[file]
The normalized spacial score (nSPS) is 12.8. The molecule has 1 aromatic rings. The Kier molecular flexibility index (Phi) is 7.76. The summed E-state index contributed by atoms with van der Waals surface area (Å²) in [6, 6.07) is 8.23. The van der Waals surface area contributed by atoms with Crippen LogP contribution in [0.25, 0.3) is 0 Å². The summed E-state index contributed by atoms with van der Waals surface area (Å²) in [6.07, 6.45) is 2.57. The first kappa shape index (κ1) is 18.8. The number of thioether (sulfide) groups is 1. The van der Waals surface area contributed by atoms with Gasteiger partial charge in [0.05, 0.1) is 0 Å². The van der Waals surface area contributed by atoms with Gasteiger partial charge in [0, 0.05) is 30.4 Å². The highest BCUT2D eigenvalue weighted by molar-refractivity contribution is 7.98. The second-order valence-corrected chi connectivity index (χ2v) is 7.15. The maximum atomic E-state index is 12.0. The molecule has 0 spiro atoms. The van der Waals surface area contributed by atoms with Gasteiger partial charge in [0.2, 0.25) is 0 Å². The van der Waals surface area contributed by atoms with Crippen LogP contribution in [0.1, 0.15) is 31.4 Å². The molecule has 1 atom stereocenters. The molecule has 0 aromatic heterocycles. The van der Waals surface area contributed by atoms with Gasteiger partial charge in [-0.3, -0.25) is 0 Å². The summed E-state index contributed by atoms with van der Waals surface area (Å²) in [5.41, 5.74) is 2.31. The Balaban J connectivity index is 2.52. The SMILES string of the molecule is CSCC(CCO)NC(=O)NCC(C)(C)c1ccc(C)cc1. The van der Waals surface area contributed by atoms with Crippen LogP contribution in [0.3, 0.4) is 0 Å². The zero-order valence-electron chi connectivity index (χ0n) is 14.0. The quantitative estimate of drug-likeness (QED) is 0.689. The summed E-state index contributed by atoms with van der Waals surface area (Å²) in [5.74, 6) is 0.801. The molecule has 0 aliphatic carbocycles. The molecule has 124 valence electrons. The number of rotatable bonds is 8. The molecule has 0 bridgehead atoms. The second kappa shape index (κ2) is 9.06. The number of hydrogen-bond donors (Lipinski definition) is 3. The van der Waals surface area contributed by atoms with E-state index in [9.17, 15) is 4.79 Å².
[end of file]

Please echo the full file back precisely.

The normalized spacial score (nSPS) is 12.8. The molecule has 1 aromatic rings. The Kier molecular flexibility index (Phi) is 7.76. The summed E-state index contributed by atoms with van der Waals surface area (Å²) in [6, 6.07) is 8.23. The van der Waals surface area contributed by atoms with Crippen LogP contribution in [0.25, 0.3) is 0 Å². The summed E-state index contributed by atoms with van der Waals surface area (Å²) in [6.07, 6.45) is 2.57. The first kappa shape index (κ1) is 18.8. The number of thioether (sulfide) groups is 1. The van der Waals surface area contributed by atoms with Gasteiger partial charge in [0.05, 0.1) is 0 Å². The van der Waals surface area contributed by atoms with Gasteiger partial charge in [0, 0.05) is 30.4 Å². The highest BCUT2D eigenvalue weighted by molar-refractivity contribution is 7.98. The second-order valence-corrected chi connectivity index (χ2v) is 7.15. The maximum atomic E-state index is 12.0. The molecule has 0 spiro atoms. The van der Waals surface area contributed by atoms with Gasteiger partial charge in [0.2, 0.25) is 0 Å². The van der Waals surface area contributed by atoms with Crippen LogP contribution in [0.1, 0.15) is 31.4 Å². The molecule has 1 atom stereocenters. The molecule has 0 aromatic heterocycles. The van der Waals surface area contributed by atoms with Gasteiger partial charge in [-0.3, -0.25) is 0 Å². The summed E-state index contributed by atoms with van der Waals surface area (Å²) in [5.41, 5.74) is 2.31. The Balaban J connectivity index is 2.52. The SMILES string of the molecule is CSCC(CCO)NC(=O)NCC(C)(C)c1ccc(C)cc1. The van der Waals surface area contributed by atoms with Crippen LogP contribution in [0.3, 0.4) is 0 Å². The zero-order valence-electron chi connectivity index (χ0n) is 14.0. The quantitative estimate of drug-likeness (QED) is 0.689. The summed E-state index contributed by atoms with van der Waals surface area (Å²) in [5.74, 6) is 0.801. The molecule has 0 aliphatic carbocycles. The molecule has 124 valence electrons. The number of rotatable bonds is 8. The molecule has 0 bridgehead atoms. The second kappa shape index (κ2) is 9.06. The number of hydrogen-bond donors (Lipinski definition) is 3. The van der Waals surface area contributed by atoms with E-state index in [9.17, 15) is 4.79 Å².